Women’s Golf’s Un-fore-gettable Cassie Psuik

Cassie Psuik has been playing golf since she was 5 — a love that has continued into her collegiate career.

When Cassie Psuik was entering high school, she was quick to realize that there was no girls golf team. Psuik had been playing golf for almost all her life up to this point, so she wasn’t going to let not having a team shrink her love for the game. 

Psuik was first introduced to golf by her dad when she was about 5 years old. She said her dad is a big golfer himself and got her into tournaments when she was 7. While her dad never pressured her to play, she developed a love for the game that continues to grow. 

Because Greenfield High School, where Psuik attended, lacked a girls golf team, she played on the boy’s team for a year. While on the team, Psuik became the first girl to qualify for the boys state tournament since 2014. 

When Psuik was playing individually rather than on a team, she said her ability didn’t change, and she utilized her skills by playing in individual tournaments during the summer.

“Golf is such an individual sport,” Psuik said. “So I don’t think being on a team really played a huge aspect on it.” 

A draw to these tournaments came not only from being able to play the game, but the fact that these tournaments are the main source of recruitment for college, according to Psuik. 

As Psuik was looking at her future both in education and in golf, she said she was surprised by what Loyola had to offer. The features of Loyola’s two campuses appealed to Psuik as a business major, adding it’s something she really enjoyed about the Loyola experience. 

“I wasn’t expecting it to have such a campus vibe to it but then you also get the vibe of being downtown,” Psuik said.

A hardworking attitude and willingness to get better every day are qualities head coach Brandy Johnston pointed out that Psuik possesses and brings to Loyola’s team. 

Since being at Loyola, Psuik has adjusted to being on a team and learning the role of being a teammate, which she said the upperclassmen on the team have helped her with. She said the difference between collegiate and high school golf has been a bit strange, but she has gotten used to the flow now. The way college girls play is another big change that Psuik noticed at the collegiate level.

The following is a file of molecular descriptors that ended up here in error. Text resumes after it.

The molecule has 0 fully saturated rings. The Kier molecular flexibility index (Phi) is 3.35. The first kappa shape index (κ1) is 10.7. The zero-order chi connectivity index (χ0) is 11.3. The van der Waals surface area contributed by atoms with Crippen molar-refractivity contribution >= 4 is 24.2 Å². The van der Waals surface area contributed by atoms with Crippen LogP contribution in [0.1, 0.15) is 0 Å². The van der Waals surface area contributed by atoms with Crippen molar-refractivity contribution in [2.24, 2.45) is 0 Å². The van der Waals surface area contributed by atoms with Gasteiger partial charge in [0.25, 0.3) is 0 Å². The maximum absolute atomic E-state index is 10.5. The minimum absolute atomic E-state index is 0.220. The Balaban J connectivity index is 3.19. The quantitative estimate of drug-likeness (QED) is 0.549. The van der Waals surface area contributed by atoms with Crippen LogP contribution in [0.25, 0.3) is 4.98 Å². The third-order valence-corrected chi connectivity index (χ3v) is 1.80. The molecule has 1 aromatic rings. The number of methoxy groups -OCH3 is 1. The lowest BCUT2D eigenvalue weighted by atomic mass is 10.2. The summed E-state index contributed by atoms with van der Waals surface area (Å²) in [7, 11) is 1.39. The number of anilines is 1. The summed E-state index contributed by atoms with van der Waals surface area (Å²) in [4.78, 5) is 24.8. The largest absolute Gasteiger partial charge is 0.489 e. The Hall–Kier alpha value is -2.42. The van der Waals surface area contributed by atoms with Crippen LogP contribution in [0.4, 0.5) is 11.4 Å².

One aspect of the game Psuik has been working on for almost as long as she has been playing is the mental side. She said this has been a challenge for her over the years, especially when she was younger.

As she has gotten older, Psuik said she has learned from others that staying present in the game is extremely important. Psuik said she has honed in on her mental game by not thinking ahead between shots and being present with every shot. 

“I’ve definitely had my challenges on the course,” Psuik said. “Getting too far ahead of yourself has shown in my game that too much anxiety leads to too many bad things.” 

Johnston noted she has seen the most improvement in Psuik over the season, especially in the mental aspect of the game. She said Psuik has been working on managing the mental side of her game over the season and has seen some gains. 

“I think she has really worked hard on not being so hard on herself while she is playing and kind of staying patient.” Johnston said. “Just letting the game come to her instead of getting really down on herself when things go wrong.” 

As a first-year, Psuik has played in every tournament this season. Psuik said she’s very grateful to be playing and for the experience she has had since joining the team. 

“I think I have matured a ton since playing as an individual,” Psuik said. “And I think that is really going to excel my career in the summer and then for becoming an upperclassman.” 

Johnston said Psuik’s scores put her in the tournament but what really keeps her there is her willingness to listen, learn, try new things, consider things differently and her overall hard work. Johnston has seen improvement not only on the course as a player but also off the course as a person. 

“I have seen her grow a lot both as a person and a player.” Johnston said. “I feel like in the work that she puts in every single day both in practice and on her own will set an example for our new players coming into the program moving forward.” 

Psuik and her team look onto the Metro Atlantic Athletic Conference Championship in Orlando, Florida April 19-21. They are using the weeks before to prepare and get their minds in the right place. Psuik said she is optimistic about the ability of the team at the tournament and said they have a chance to win the conference title. 

“It’s going to be hot in Florida, but I think we can totally pull it off,” Psuik said.

Psuik said the thing she will have on the front of her mind as she plays in the championships is her team. 

“When I go out there and play, it’s not just about me,” Psuik said. “You play for everybody on the team and it’s a lot bigger than yourself.” 

Featured Image courtesy of Texas State University Athletics

Megan Dunn

Megan Dunn